The vision sensor is designed to inspect small features over a wide area and detect/inspect up to 1,500 parts per minute.
The Checker 232 model is designed to inspect small features over a wide area and detect/inspect up to 1,500 parts per minute. The vision sensor was developed specifically for applications where small features are being inspected on large parts, such as the inspection of clips and springs on large automotive assemblies. It also can be used where a much longer working distance is needed and the vision sensor must be mounted far from the area to be inspected.
There’s no limit to the number of part features that a single vision sensor can inspect. It uses multi-image analysis to determine if a part is present without an external trigger, greatly simplifying installation. This also enables the sensor to track parts in varying positions along the production line.
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Annual Salary Survey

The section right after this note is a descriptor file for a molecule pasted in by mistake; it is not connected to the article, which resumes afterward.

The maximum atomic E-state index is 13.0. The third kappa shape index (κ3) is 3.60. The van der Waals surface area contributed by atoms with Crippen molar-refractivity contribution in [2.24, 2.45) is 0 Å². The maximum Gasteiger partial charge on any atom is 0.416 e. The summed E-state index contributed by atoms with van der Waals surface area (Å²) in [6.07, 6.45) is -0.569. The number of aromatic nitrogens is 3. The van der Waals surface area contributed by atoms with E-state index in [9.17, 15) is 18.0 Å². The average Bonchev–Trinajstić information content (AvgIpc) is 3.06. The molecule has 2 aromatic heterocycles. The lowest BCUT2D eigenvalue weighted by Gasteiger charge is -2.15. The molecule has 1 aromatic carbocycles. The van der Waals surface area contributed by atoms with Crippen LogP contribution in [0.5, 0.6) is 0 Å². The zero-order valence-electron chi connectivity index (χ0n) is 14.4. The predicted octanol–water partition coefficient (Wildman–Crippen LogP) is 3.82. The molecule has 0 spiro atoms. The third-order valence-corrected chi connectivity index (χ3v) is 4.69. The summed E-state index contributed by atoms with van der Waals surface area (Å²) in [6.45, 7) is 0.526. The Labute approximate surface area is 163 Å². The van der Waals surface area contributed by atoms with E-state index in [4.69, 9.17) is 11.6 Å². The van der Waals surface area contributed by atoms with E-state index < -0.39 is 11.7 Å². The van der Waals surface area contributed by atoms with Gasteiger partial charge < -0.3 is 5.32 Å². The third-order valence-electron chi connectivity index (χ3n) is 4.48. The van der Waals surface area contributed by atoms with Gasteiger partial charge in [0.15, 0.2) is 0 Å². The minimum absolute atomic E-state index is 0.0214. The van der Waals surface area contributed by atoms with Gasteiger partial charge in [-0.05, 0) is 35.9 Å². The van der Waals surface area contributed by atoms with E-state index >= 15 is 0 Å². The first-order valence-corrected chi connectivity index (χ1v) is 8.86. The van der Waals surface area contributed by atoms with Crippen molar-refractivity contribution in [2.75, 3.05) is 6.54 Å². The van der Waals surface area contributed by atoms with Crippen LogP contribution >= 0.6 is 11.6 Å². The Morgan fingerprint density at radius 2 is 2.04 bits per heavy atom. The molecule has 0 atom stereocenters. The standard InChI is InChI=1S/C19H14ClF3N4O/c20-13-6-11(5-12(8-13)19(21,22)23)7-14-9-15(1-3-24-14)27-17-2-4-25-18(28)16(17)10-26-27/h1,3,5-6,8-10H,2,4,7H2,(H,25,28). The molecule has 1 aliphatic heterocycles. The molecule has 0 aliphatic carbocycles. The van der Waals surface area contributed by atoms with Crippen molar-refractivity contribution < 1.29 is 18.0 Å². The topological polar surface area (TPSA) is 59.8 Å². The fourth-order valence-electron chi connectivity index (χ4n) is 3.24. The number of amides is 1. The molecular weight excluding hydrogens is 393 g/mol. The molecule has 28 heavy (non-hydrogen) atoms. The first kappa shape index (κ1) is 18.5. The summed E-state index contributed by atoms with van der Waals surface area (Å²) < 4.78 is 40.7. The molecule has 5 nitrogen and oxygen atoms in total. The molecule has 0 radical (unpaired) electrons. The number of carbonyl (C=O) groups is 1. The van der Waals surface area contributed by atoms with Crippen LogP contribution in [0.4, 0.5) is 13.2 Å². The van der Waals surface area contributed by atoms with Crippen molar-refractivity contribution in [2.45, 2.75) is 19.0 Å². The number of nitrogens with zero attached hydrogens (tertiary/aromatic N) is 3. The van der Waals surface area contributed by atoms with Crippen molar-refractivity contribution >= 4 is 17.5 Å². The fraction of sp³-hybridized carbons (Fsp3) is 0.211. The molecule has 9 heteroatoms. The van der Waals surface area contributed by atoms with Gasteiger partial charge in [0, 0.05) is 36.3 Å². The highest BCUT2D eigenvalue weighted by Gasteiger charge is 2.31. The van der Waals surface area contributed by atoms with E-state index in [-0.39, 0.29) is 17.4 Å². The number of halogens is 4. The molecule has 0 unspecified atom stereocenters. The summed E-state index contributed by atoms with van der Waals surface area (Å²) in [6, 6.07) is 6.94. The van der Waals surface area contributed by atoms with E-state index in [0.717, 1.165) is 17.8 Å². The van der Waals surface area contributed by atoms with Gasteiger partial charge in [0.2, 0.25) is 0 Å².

Before the calendar turned, 2016 already had the makings of a pivotal year for manufacturing, and for the world.
There were the big events for the year, including the United States as Partner Country at Hannover Messe in April and the 2016 International Manufacturing Technology Show in Chicago in September. There's also the matter of the U.S. presidential elections in November, which promise to shape policy in manufacturing for years to come.
But the year started with global economic turmoil, as a slowdown in Chinese manufacturing triggered a worldwide stock hiccup that sent values plummeting. The continued plunge in world oil prices has resulted in a slowdown in exploration and, by extension, the manufacture of exploration equipment.
Read more: 2015 Salary Survey